This afternoon, I have spent a great deal of time thawing out a frozen water pipe. I have also spent a lot of time today scooping, a quarter cup at a time, rusty water out of my furnace’s condensation tray. The the arctic temperatures have frozen my drainage pipe. These are my issues at my own home and I accept full responsibility for them. I also accept responsibility for my ill-prepared ways.
However, today has also seen me dealing with a great deal of anxiety. Not the type of anxiety that comes from no where and blinds you with false outcomes to unlikely realities, but the kind of anxieties that come with the local water company telling you that you are going to run out of water because they do not have adequate pumps to deal with the cold. The kind of anxiety that comes with a warning that you may lose power because the power company is struggling with capacity. The kind of anxiety that leaves you wondering if your child will be cold tonight again, if your pipes will freeze again, and how you’re going to bathe without running water again. Flushing, I have covered with the rusty furnace water.
In another post, I mentioned that I have spent a combined total of five days without water and 32 days without power since moving here 4 years ago. After every instance, I feel a little more resourceful than I did the last time. I’ve learned to save furnace water for flushing, strain and boil creek water for doing dishes, collect candles and firewood, and amuse a preschooler without lights.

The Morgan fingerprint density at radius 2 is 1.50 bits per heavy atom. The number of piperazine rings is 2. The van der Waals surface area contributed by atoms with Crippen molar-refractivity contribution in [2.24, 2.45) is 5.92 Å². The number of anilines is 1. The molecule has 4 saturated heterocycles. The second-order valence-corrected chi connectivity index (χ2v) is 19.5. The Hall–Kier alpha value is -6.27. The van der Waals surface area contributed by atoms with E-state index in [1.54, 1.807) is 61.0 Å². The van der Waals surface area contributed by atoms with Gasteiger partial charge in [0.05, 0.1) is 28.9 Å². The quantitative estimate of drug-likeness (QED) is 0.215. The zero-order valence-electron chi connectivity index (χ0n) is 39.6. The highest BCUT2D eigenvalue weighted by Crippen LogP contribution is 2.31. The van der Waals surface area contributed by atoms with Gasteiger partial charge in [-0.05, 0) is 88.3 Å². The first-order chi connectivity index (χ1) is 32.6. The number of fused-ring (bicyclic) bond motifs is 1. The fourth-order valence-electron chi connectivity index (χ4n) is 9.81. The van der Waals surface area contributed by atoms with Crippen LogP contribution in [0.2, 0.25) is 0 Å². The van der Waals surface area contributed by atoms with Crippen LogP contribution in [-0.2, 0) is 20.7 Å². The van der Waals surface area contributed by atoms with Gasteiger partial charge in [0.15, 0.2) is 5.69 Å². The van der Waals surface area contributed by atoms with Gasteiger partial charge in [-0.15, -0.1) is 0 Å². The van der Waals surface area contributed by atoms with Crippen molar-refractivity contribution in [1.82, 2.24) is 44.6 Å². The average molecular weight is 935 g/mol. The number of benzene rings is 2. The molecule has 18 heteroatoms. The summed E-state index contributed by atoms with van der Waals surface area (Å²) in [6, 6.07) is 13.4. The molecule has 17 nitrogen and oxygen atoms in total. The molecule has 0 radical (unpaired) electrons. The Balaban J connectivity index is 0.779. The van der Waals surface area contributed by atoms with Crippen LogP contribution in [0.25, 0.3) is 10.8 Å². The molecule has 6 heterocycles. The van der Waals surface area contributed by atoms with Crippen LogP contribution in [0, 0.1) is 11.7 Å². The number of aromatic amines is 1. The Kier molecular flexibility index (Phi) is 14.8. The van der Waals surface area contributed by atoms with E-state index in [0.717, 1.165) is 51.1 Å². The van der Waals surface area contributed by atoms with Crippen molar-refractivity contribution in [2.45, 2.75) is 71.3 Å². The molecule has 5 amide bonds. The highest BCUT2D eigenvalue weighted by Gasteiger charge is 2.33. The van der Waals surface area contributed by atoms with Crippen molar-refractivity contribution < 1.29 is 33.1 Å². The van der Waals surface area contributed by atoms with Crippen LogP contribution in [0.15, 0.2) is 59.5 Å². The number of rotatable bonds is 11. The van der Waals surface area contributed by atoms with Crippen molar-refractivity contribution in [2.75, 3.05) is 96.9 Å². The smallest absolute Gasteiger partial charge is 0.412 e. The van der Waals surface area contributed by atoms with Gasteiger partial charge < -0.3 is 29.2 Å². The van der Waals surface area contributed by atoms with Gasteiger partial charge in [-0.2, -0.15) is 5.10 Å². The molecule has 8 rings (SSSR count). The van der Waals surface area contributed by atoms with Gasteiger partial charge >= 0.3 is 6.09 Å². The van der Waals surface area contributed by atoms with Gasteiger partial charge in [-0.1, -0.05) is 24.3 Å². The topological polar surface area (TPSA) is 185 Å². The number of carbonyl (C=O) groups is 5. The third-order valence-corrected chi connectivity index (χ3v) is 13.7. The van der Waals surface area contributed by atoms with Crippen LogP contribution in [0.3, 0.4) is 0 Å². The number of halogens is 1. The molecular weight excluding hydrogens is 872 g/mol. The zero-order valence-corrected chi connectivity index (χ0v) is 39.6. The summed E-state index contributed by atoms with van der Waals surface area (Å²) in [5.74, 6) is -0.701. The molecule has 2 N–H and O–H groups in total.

Time between instances dulls the rage and helplessness and I fall in love with the beauty here all over again. Until…..it happens again. Then, like today, I think to myself that I must be insane to live here, to tolerate this, and to subject my family to these crazy instabilities. It’s like a vicious cycle. Like a bad relationship. Like living on a pendulum that swings from STAY to LEAVE. LEAVE to STAY. STAY to LEAVE.
Over the years, people have said to me, “Why don’t you just move?” Would you leave your almost mortgage free house? Would you leave somewhere you loved? Your family?
Sadly, I fear that it is coming to leaving. I am tired. I am tired in my soul. I am tired of being resourceful. I am tired of not being able to count on any of my public services. I am tired of the abusive and corrupt politicians. I am tired of the blind-eye turned to industry pollution. I’m tired of the general disregard for life, and I’m tired of the acceptance of the status quo.
I am not insensitive to my fellow West Virginians who normally, how sad to say, do not have clean water or who live in blasting fallout zones. I also know that a lot of my neighbors in Charleston are going through a terrible time right now. If I were in their shoes, I would not be using the water either. There has been too little consistent information and I smelled the river myself on day number 9 of the water crisis. I am furious right along side them and I’m worried about them, too. I had planned to move to Charleston in a couple of years. I honestly have to say that, for now, I’ve tossed this plan out the window.
I am sure that this weekend’s warm up will have me out with my camera and it will bring that everything’s alright feeling again. A feeling that does not last as long as it used to last. The optimist in me, the lover of West Virginia in me, is being snuffed out like a candle in an age old ritual of exodus. It fills me with such sadness I cannot describe other than to say I am simply tired.